Last week, the Vatican finally released the long-awaited McCarrick Report. This 400-page document outlines what Church authorities knew, when they knew it, and the myriad personal and institutional failures that lead to McCarrick’s rise. It’s a sad document, but not because it reveals shocking new instances of abuse. (There is little that could shock us now.) McCarrick’s grotesque sins may be the headline, but they are not the story. The story is about how Church leaders abandoned the faithful. It’s a long, slow, death of attrition. The shepherd walked away from his flock, left the gate open, and never looked back.
What the McCarrick Report Reveals
The McCarrick report does not reveal any new specific instances of sexual abuse. McCarrick was a serial abuser, so it would be impossible to document all of these. It would also be impossible to document every instance of a Church leader turning a blind eye to reports of abuse. For much of recent Church history, this was the go-to method of addressing these claims. What the Report reveals, more than anything, is the attitude of Church authorities toward those brave few to tried to report these crimes. No report was considered trustworthy unless it could be corroborated by someone within the Church hierarchy. Naturally, those within the hierarchy were more likely to be close to McCarrick or consider him a friend. Their opinion always over-rode the opinions of lowly laypersons, nuns, and honorable priests.
I am fortunate to know one such priest, Fr. Boniface Ramsey of St. Joseph’s of Yorkville parish in New York. He made repeated attempts to alert Church authorities about McCarrick’s abuse of seminarians, all of which were ignored. In a recent interview with Crux, he recalls:
I thought, what the hell is he doing at Cardinal Egan’s funeral? He was walking with all the cardinals and processing with all of the cardinals… Don’t these cardinals know what he did, and aren’t they ashamed of him? Aren’t they embarrassed to be with him?
Fr. Boniface says that the McCarrick report has vindicated him “in a mild sort of way.” Mild, I suppose, because of how much time has passed. So much pain could have been avoided if they had simply listened to him in the first place.
John Paul II, A Distant Saint
St. John Paul II knew what McCarrick was doing. Or, at least, he had the opportunity to know, if he had cared to listen and believe. Instead, he trusted his own relationship with McCarrick over the repeated warnings of others. He was also influenced by his experience growing up in Communist Poland, where clergy were often unjustly smeared by a hostile government. On one hand, this is a tragically human error. We all carry our histories around with us, take lessons from one situation and apply them to another. We all fail to see what is in front of us, from time to time. But we do not all get to be called Saints.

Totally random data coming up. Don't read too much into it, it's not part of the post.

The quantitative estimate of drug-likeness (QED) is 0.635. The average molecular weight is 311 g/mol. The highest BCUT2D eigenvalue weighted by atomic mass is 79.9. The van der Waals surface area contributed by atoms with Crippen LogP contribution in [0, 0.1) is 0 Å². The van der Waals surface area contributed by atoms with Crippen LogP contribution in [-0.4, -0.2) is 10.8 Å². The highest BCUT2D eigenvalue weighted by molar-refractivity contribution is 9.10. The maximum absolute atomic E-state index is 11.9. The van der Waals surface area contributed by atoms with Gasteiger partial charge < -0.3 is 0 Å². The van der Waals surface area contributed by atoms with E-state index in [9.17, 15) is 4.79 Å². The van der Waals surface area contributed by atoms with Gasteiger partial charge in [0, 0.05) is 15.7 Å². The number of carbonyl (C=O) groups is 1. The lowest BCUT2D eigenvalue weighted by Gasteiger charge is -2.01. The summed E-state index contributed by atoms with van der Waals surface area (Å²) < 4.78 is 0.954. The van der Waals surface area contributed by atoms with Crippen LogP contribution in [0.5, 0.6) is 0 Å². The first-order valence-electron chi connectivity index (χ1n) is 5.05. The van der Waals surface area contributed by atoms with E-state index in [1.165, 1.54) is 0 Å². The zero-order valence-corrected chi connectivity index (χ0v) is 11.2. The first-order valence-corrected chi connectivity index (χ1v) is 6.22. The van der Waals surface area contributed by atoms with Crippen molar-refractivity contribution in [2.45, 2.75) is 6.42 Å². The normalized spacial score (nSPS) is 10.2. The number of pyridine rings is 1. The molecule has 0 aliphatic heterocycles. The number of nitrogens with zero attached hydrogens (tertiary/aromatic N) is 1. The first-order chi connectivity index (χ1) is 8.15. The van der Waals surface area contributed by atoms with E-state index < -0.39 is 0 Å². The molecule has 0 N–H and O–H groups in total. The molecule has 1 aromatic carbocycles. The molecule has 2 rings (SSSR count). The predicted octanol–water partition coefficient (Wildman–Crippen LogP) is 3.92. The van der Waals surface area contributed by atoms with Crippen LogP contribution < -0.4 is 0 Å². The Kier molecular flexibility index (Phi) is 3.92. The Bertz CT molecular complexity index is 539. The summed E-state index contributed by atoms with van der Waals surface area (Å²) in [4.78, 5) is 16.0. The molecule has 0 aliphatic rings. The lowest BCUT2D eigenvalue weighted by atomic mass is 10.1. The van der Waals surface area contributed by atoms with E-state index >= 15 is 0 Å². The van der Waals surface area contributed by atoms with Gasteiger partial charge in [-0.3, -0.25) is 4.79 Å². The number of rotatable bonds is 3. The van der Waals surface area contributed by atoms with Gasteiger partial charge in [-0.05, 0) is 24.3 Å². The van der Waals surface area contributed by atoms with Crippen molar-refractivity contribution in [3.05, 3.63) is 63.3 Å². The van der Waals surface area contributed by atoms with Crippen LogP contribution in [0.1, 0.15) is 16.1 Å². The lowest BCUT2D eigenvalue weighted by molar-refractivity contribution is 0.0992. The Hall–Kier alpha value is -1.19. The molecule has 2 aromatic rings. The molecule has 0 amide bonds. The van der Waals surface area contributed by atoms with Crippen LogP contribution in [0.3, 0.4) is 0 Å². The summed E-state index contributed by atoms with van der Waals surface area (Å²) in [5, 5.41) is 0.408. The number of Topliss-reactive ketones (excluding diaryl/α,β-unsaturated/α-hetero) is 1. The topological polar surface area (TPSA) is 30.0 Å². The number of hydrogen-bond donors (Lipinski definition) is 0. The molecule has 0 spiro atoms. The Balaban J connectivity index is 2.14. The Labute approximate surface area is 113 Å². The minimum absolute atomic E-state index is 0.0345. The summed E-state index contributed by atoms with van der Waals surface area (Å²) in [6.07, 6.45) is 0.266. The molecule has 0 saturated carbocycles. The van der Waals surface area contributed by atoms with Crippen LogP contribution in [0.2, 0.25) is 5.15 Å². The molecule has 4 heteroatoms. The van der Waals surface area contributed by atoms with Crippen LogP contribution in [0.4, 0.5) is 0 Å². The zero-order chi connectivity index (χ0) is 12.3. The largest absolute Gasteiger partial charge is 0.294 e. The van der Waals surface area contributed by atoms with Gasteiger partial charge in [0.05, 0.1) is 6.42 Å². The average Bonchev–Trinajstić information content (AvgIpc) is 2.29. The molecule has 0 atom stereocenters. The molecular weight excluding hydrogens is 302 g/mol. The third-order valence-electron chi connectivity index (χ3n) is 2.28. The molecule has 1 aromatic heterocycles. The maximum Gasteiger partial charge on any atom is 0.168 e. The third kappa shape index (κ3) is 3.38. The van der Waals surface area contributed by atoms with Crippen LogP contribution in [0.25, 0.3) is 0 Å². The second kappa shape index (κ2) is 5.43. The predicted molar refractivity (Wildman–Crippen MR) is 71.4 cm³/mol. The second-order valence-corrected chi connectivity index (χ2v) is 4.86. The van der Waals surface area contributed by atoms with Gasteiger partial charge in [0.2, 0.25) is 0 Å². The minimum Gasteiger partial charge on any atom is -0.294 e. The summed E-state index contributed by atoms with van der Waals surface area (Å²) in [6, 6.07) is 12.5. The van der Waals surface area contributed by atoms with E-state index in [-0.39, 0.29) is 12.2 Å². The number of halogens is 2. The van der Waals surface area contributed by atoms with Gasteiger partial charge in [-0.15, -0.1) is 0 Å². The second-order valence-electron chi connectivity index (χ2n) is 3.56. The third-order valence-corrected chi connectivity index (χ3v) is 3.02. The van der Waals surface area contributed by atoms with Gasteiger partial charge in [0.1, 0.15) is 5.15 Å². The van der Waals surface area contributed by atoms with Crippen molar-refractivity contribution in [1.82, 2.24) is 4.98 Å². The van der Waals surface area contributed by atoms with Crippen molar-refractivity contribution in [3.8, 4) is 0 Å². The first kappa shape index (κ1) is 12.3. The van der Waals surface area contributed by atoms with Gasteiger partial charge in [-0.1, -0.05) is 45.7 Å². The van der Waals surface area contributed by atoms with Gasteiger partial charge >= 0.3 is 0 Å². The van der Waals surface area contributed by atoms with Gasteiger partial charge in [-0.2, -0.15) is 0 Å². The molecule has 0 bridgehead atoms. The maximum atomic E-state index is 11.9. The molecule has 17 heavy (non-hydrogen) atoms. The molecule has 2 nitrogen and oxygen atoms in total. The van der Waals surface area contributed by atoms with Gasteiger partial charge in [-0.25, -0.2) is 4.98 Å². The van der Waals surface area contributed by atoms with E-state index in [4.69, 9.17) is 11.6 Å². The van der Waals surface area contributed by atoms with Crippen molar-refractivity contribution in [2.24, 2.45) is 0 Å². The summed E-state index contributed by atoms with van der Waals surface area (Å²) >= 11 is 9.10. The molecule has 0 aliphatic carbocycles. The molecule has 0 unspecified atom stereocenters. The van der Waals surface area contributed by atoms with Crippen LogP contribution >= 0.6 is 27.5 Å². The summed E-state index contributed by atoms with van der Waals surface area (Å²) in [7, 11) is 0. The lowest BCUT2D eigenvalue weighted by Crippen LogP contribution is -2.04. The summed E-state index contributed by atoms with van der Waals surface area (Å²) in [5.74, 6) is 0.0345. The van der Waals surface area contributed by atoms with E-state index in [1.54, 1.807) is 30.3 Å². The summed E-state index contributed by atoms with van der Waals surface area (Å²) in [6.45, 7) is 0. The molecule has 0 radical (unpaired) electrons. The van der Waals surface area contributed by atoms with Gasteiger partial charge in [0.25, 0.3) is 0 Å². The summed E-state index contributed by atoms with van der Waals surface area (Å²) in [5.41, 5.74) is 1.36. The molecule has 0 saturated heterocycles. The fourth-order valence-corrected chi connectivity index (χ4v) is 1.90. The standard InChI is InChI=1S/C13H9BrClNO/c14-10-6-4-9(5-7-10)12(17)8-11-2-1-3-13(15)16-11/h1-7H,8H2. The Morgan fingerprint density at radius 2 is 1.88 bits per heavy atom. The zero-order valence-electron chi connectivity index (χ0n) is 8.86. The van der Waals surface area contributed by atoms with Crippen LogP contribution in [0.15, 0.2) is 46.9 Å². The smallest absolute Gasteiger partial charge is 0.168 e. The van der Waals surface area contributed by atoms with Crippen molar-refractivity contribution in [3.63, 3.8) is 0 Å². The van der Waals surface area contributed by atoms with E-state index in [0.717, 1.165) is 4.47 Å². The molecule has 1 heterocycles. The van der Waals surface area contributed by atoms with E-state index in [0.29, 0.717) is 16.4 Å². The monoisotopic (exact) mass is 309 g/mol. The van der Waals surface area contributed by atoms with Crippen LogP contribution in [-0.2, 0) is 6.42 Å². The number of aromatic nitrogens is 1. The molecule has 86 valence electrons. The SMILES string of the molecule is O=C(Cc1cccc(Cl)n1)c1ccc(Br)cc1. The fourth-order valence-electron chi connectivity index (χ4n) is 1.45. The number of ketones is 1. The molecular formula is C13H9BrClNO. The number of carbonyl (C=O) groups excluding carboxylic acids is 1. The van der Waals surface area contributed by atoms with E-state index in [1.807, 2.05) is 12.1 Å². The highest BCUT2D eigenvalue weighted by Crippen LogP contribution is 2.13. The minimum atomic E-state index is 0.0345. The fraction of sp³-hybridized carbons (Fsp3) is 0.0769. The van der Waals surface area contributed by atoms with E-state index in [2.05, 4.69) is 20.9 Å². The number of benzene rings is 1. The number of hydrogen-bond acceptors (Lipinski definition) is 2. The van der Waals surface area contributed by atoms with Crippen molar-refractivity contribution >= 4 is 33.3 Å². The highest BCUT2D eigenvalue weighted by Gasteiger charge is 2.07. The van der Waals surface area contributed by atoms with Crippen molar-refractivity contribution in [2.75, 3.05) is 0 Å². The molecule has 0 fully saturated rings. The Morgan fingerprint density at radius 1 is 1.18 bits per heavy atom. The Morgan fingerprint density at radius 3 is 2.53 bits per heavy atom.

Pope Francis declared Pope John Paul II a Saint in 2014. This means that the Church is fully confident that JPII is currently residing in Heaven, not Purgatory, where most of our poor souls allegedly end up for a time. I never had the benefit of seeing JPII in person, but many who did claim that he “radiated holiness.” I don’t know what this means in context of the McCarrick Report. He certainly did some holy things in his life, such as forgiving his would-be assassin.
It seems, though, that his holiness did not give him strength to wrestle and conquer the demons in his own home. It did not allow him to save his sheep. It’s as if he went off on his own to pray, but while he was doing so, a wolf attacked the flock. If he is indeed in Heaven, this says more about God’s boundless mercy than it does about him.
For the Faithful, Another Lesson on Complicity
The sex abuse crisis has justifiably caused many people to lose their faith. Those of us who remain practicing Catholics do so with full knowledge of the corruption within the Church. We’re forced to reckon with whether or not this makes us complicit in these crimes. We’re forced to answer for the crimes of others, to justify our decision to stay. At times, this can seem unfair. But if the McCarrick Report tells us anything it’s that complacency is in itself a sin. We cannot simply turn our heads from the sins of others, wash our hands, and declare ourselves clean.
For practicing Catholics then, the challenge is maintaining our relationship with God and the sacraments while simultaneously holding those who perform the sacraments accountable. We could simply leave and go to another Christian church. But most of us, including myself, believe that the Truth is here. And when the Truth is here, we are duty bound to defend it. This means defending it even against those who are supposed to be it’s leaders. We are obligated to call these leaders to account, to keep showing up, to force them to look us in the eye. Again and again. Because Christ’s Church must be defended, and these poor shepherds keep walking away.